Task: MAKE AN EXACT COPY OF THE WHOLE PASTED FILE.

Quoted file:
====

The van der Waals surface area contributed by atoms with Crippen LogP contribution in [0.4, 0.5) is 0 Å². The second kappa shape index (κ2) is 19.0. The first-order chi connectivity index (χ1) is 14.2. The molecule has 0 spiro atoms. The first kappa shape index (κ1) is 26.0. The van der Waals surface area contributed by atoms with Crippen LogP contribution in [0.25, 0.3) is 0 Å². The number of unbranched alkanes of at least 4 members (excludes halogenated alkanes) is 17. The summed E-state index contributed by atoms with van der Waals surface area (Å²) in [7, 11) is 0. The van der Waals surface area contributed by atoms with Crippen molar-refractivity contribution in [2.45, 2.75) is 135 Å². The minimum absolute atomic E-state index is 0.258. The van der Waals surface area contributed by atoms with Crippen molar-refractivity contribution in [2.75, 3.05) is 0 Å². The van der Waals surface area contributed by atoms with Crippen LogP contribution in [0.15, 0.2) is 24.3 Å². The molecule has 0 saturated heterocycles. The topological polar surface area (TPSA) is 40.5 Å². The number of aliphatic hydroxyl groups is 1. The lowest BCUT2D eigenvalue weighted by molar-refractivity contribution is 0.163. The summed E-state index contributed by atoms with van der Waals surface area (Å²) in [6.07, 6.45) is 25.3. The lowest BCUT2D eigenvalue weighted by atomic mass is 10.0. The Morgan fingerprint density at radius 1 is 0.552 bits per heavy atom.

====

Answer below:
The van der Waals surface area contributed by atoms with Crippen LogP contribution in [0.4, 0.5) is 0 Å². The second kappa shape index (κ2) is 19.0. The first-order chi connectivity index (χ1) is 14.2. The molecule has 0 spiro atoms. The first kappa shape index (κ1) is 26.0. The van der Waals surface area contributed by atoms with Crippen LogP contribution in [0.25, 0.3) is 0 Å². The number of unbranched alkanes of at least 4 members (excludes halogenated alkanes) is 17. The summed E-state index contributed by atoms with van der Waals surface area (Å²) in [7, 11) is 0. The van der Waals surface area contributed by atoms with Crippen molar-refractivity contribution in [2.45, 2.75) is 135 Å². The minimum absolute atomic E-state index is 0.258. The van der Waals surface area contributed by atoms with Crippen molar-refractivity contribution in [2.75, 3.05) is 0 Å². The van der Waals surface area contributed by atoms with Crippen LogP contribution in [0.15, 0.2) is 24.3 Å². The molecule has 0 saturated heterocycles. The topological polar surface area (TPSA) is 40.5 Å². The number of aliphatic hydroxyl groups is 1. The lowest BCUT2D eigenvalue weighted by molar-refractivity contribution is 0.163. The summed E-state index contributed by atoms with van der Waals surface area (Å²) in [6.07, 6.45) is 25.3. The lowest BCUT2D eigenvalue weighted by atomic mass is 10.0. The Morgan fingerprint density at radius 1 is 0.552 bits per heavy atom.